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Sunday Battleship Blogging: SMS Ostfriesland

[ 1 ] March 5, 2006 |

SMS Ostfriesland was the second ship of the Helgoland class, the second group of German dreadnoughts. Germany had been taken aback by the construction of HMS Dreadnought and HMS Invincible. The Kiel Canal, which provided for quick, safe transit between the Baltic and the North Sea, could not accomodate vessels of Dreadnought’s girth. The German’s dawdled a bit before finally deciding to enlarge the Canal, and in 1907 laid down their first dreadnought battleships. The construction of HMS Dreadnought turned out to be a blessing in disguise, because while the Germans trailed badly in naval strength in 1906, Dreadnought reset the race; everybody went back to zero, and the Germans were well positioned to make a game of it.

Commissioned in August 1911, Ostfriesland displaced about 23000 tons, could make 21 knots, and carried 12 12″ guns in six twin turrets. The turret layout on Ostfriesland was remarkably inefficient, including one turret fore, one aft, and two on each wing. This meant that Ostfriesland only had a broadside of 8 12″ guns. To compare, the much smaller USS Michigan also had an eight gun broadside. The Brazilian Sao Paulo and the Argentinian Rivadavia each had ten gun broadsides, and the Hungarian Szent Istvan and Italian Dante Alighieri each managed a 12 gun broadside on a smaller displacement than the German ship. However, like all German ships, Ostfriesland was very well armoured, and capable of sustaining a great deal of damage.

Ostfriesland’s career mirrored that of the rest of the High Seas Fleet. It was thought at the time that encounters at sea tended to heavily favor the side with numerical superiority. A naval battle, unlike a land battle, suffers from relatively few natural impediments. Thus, it was thought that any encounter would quickly become a match of competing battle lines. In such a match, the side with more heavy guns would cause damage above ratio to the other fleet. A small numerical advantage would mean a large victory; if sixteen ships met thirteen, the ships would not simply cancel each other out, and the smaller side would be devastated at a relatively light cost to the larger. Because the High Seas Fleet could never match the Grand Fleet in numbers, its admirals were loathe to sortie.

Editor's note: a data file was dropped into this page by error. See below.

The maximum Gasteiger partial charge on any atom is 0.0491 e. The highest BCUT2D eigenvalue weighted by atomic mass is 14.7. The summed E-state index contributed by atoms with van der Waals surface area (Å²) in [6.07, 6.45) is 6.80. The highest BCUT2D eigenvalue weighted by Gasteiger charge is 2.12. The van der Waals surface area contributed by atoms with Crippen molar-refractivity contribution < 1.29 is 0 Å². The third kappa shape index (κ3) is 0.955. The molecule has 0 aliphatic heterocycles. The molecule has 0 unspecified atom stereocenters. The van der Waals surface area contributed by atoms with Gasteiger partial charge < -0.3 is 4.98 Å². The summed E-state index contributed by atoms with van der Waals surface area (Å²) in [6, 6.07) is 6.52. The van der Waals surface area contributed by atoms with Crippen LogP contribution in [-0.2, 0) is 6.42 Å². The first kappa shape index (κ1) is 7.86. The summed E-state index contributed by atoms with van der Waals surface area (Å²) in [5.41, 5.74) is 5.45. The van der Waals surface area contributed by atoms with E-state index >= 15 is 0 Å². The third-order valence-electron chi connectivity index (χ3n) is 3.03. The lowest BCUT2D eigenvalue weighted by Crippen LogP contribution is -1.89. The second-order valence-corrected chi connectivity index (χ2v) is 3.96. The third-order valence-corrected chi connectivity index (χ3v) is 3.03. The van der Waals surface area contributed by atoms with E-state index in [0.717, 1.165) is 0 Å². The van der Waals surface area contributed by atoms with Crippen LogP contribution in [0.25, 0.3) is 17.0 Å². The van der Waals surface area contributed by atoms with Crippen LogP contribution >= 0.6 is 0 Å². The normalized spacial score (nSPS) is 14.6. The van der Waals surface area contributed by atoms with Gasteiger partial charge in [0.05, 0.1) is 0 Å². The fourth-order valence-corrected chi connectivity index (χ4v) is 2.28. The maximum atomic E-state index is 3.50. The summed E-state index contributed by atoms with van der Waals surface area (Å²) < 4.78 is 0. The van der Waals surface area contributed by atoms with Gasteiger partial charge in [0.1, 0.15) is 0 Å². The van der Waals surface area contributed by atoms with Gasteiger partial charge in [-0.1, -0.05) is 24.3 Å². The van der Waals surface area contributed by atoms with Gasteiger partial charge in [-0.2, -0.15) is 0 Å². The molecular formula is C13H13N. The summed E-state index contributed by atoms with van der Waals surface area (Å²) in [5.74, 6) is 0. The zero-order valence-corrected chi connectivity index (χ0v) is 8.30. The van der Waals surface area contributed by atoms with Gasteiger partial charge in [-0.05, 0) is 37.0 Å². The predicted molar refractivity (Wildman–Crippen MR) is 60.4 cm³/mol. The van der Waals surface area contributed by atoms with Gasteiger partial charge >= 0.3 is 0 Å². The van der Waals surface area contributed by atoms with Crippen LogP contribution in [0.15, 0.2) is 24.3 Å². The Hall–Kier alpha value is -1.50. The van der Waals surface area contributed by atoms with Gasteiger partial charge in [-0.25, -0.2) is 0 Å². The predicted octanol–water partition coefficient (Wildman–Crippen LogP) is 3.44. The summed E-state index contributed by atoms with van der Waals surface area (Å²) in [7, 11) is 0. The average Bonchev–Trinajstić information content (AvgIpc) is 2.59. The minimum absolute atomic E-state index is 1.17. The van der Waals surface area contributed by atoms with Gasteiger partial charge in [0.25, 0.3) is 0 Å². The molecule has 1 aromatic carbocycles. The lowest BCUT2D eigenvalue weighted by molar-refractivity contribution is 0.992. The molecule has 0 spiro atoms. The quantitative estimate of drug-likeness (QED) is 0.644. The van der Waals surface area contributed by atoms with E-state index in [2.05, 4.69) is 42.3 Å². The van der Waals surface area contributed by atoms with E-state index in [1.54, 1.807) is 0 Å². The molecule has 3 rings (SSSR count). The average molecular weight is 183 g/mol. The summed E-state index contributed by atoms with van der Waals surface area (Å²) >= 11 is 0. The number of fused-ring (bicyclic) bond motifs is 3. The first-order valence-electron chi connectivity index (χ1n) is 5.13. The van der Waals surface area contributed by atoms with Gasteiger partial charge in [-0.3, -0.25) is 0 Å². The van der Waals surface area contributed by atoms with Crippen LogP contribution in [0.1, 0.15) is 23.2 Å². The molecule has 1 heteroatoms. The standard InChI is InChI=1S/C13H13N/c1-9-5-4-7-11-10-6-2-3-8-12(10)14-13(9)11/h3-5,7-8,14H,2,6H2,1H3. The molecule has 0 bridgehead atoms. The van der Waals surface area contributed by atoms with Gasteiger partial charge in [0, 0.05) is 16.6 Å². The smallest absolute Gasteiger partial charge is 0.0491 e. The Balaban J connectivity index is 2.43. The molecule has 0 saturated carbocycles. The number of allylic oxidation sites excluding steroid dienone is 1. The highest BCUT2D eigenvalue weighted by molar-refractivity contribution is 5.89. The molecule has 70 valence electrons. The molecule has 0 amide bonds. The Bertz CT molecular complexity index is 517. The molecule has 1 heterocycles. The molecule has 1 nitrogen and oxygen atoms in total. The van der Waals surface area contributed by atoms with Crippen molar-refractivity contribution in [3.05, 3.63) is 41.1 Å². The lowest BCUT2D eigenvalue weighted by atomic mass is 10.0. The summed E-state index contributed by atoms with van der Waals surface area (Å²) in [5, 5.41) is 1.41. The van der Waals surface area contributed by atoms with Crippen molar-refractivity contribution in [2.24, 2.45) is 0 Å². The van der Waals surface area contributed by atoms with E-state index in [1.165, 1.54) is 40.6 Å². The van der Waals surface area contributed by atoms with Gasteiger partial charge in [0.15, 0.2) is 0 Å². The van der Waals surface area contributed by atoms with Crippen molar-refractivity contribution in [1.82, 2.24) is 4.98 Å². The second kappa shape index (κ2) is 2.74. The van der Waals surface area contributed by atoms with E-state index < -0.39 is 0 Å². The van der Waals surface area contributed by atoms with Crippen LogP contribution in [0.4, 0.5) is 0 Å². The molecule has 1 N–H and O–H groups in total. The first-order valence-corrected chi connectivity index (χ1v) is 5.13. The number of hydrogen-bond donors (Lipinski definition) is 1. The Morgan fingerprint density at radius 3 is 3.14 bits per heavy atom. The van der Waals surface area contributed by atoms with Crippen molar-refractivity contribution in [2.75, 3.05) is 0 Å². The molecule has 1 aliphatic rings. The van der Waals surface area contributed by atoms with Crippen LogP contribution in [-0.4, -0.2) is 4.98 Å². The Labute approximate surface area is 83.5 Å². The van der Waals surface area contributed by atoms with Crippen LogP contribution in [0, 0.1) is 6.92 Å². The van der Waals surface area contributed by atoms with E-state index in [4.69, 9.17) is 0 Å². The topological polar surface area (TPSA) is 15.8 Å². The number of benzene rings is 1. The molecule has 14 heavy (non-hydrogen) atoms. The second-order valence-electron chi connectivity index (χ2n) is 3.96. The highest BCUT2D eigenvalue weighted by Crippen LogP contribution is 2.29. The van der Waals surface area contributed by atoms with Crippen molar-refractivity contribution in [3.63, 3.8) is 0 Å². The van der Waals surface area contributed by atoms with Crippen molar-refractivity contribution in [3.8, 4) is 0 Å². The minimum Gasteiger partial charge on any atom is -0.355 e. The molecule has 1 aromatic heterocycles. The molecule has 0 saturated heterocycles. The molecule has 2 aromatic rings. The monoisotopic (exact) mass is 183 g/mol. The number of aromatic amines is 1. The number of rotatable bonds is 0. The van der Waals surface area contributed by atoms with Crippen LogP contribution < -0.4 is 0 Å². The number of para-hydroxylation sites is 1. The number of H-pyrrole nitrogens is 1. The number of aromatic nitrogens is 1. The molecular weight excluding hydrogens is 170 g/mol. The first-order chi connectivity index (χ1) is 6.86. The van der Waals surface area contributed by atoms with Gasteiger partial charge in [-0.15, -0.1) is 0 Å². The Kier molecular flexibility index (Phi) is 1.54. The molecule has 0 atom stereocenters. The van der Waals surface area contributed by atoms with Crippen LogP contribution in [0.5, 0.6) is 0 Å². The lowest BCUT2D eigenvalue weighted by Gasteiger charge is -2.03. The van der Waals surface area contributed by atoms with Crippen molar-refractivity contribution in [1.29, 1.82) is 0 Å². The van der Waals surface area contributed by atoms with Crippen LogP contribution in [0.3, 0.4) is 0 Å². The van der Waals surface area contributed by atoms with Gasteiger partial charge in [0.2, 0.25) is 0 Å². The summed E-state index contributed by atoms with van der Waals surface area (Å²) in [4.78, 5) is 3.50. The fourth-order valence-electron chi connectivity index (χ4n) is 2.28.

The only major clash between the dreadnoughts of the two fleets came at the end of May, 1916, at the Battle of Jutland. Ostfriesland played a relatively small part in the battle, taking no damage but probably inflicting some on portions of the British squadron. On the way back to port, Ostfriesland hit a mine, but did not suffer crippling damage. The High Seas Fleet made only a couple more minor sorties, and mutinied when ordered on a near-suicide mission in late 1918.

Being fairly old, Ostfriesland was not interred at Scapa Flow at the end of the war. The remaining German fleet was parcelled out among the great powers. Ostfriesland was allocated to the United States. A forty-two year old American aviator, General William “Billy” Mitchell, had been arguing since the end of the war that aircraft could destroy surface naval units. In July of 1921, this argument was put to the test. Along with a number of other naval units, including the pre-dreadnought Alabama, Ostfriesland was attacked by successive waves of US Army Air Force bombers. The first attacks by the bombers caused relatively light damage, but later attacks by heavier aircraft caused extensive flooding, and sank Ostfriesland. Mitchell concluded from this demonstration that surface fleets had become essentially obsolete. The US Navy rejected this, arguing that the German ship was, old, small relative to new US ships, carried no anti-aircraft armament, and could not maneuver. A fleet under steam, the admirals argued, could not be so destroyed.

Both services took the tests seriously. The B-17 was intially designed to attack naval targets, although it was rarely used in that capacity. In battleship refits after 1921, the US Navy substantially increased the anti-aircraft weaponry of its main units. Aircraft would sink at least 14 battleships in World War II, the largest single cause of battleship loss.

Trivia: Seven of the ten fast battleships constructted by the United States have been or will be preserved as museums. Five of the ten fast battleships represent coastal states. Which fast battleship representing a coastal state was not preserved, and why wasn’t it preserved?

Situation: Belarus!

[ 0 ] March 4, 2006 |

This will be of mild-to-no-interest to most readers, but the Patterson School just finished its 2006 Spring Simulation. A good time was had by all. The theme this year was a meeting of the North Atlantic Council, interrupted by a coup in Belarus. Here is the website.

Suffice it to say that US and Italian warplanes were on their way to Minsk when the simulation ended. The reputation of Gerhard Schroeder was fatally impugned, and the Secretary General of NATO lay on his deathbed.